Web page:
Update 4/22: Canada allows International Students to work full time if their position is an essential service.
Update 4/17: An agreement has been reached between the United States and Canada to extend the border closure for non-essential travel by another 30 days. The border is still open to essential travel and some others mentioned in the updates below. However, this agreement still needs some final approvals before becoming official. If you need to cross Canada’s border, please contact us, we may be able to help!
*Update 4/6: Transport Canada issued measures limiting access to all Canadian waters by “passenger vessels” carrying more than 12 passengers “engaged in activities of an optional or discretionary nature”, including tourism and recreation (e.g. short-term cruises, tour boats and sight-seeing vessels).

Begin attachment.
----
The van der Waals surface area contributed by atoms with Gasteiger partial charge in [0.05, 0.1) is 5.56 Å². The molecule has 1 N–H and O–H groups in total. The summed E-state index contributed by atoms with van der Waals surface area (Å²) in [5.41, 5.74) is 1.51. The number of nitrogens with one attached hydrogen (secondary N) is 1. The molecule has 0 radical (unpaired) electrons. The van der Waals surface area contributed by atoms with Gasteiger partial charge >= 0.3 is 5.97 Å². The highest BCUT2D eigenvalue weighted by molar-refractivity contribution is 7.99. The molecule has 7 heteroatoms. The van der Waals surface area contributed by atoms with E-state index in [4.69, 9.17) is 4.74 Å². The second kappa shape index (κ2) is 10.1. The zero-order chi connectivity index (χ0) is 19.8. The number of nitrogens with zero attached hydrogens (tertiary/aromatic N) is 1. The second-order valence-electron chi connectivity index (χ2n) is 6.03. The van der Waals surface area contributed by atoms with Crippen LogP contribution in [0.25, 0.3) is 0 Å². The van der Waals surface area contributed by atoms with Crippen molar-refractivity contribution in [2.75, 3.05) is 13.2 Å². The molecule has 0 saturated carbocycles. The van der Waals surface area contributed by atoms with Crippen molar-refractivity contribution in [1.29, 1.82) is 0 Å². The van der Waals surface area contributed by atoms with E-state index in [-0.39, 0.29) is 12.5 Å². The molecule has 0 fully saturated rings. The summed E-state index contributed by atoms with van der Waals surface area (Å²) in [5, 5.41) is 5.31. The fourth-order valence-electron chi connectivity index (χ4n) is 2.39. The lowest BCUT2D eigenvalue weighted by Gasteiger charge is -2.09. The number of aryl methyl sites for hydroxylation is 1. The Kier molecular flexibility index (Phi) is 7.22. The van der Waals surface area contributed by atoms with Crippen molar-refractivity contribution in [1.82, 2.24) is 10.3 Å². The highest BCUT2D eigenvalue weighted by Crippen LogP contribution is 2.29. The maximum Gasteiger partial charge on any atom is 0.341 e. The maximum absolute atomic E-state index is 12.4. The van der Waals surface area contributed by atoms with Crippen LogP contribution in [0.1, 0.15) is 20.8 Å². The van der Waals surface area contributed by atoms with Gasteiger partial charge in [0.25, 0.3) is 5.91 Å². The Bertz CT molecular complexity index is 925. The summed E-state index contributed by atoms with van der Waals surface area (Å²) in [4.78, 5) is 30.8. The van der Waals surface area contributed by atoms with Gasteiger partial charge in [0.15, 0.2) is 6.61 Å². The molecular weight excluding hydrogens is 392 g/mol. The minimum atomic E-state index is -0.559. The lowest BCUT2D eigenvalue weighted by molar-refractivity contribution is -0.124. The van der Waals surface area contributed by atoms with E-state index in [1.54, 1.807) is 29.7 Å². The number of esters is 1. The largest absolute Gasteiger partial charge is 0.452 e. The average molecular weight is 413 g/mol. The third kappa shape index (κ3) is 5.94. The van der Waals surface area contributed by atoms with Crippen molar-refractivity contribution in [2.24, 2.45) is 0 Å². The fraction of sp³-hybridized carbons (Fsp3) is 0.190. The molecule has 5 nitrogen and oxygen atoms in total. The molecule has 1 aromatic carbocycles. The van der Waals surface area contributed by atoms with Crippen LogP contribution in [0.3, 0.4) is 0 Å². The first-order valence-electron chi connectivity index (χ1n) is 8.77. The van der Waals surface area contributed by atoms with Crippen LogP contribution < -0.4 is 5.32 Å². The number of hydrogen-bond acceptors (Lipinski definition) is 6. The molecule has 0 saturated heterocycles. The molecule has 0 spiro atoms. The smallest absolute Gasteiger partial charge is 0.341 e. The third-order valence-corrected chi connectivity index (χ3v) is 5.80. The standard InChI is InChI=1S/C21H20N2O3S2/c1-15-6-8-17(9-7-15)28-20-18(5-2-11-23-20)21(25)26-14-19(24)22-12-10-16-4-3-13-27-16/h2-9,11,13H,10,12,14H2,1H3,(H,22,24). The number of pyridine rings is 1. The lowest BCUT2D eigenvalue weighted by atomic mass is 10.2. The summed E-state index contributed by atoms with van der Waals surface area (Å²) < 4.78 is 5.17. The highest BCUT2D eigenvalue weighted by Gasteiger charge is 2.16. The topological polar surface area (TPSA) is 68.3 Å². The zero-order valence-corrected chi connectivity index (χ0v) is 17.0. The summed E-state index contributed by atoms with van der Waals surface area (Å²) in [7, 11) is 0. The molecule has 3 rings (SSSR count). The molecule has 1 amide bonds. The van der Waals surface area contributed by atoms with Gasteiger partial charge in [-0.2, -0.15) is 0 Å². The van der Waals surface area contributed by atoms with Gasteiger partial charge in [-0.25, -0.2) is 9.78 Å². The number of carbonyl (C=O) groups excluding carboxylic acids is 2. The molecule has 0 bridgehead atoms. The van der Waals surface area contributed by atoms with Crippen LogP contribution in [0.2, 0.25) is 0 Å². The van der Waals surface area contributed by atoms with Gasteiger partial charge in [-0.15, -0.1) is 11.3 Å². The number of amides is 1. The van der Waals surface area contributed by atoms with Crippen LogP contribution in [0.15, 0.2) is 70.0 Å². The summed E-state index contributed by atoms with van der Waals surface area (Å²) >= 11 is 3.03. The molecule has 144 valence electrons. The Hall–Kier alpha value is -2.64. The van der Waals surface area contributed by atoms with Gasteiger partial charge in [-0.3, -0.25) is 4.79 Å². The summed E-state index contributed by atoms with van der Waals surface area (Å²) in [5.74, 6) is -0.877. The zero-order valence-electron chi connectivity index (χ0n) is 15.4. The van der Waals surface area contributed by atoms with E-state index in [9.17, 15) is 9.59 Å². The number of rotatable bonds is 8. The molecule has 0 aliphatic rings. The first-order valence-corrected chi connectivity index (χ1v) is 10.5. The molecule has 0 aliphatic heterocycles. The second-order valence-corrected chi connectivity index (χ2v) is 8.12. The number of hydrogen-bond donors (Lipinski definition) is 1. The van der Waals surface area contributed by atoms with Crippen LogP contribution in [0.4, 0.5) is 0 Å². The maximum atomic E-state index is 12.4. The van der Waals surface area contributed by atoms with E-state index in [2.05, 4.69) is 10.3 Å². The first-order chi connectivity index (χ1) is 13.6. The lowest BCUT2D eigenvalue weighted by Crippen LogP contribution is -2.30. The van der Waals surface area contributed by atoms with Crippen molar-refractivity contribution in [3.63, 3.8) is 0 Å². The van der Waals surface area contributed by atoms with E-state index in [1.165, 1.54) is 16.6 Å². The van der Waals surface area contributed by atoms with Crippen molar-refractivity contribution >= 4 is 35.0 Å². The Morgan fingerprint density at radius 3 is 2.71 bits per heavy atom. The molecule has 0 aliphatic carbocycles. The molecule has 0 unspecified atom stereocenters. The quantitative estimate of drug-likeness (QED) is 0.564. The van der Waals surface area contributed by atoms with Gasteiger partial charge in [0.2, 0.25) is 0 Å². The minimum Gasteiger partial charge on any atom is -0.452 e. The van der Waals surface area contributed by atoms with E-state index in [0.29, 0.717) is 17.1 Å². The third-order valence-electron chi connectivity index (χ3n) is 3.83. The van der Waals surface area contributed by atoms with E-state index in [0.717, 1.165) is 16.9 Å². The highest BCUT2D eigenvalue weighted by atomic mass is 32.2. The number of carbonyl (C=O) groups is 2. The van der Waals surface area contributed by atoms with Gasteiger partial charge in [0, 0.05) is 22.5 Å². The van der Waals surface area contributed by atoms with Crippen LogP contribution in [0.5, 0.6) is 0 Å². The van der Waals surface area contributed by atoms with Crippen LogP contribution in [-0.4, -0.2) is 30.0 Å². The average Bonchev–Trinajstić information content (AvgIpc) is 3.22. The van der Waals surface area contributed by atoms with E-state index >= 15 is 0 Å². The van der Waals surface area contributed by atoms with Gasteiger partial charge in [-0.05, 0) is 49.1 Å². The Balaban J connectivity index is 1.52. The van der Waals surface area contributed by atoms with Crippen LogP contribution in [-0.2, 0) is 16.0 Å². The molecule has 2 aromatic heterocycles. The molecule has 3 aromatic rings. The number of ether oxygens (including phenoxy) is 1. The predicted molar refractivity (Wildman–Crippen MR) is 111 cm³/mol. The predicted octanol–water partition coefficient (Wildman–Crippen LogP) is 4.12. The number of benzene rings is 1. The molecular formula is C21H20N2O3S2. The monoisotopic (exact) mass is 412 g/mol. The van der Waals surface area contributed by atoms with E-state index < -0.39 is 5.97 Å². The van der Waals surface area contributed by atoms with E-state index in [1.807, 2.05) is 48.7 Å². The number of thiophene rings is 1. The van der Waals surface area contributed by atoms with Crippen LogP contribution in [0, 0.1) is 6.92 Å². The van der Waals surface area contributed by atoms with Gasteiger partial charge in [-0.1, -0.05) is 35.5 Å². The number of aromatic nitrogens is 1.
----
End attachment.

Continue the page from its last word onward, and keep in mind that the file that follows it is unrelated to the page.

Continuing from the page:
The new regulations also prevent any Canadian cruise ship from mooring, navigating, or transiting in Canadian Arctic waters.
Ferries and passenger vessels that provide essential services will continue to operate but must adopt mitigation measures, require ferries and essential passenger vessel operators to:
· Immediately reduce by 50% the maximum number of passengers that may be carried on board (conduct half-load voyages) to support the two-meter physical distancing rule; or
· Implement alternative practices to reduce the risk of spreading COVID-19 (consistent with Public Health Agency of Canada guidelines) among passengers on board their vessels, such as keeping people in their vehicles, when feasible or enhanced cleaning and hygiene measures.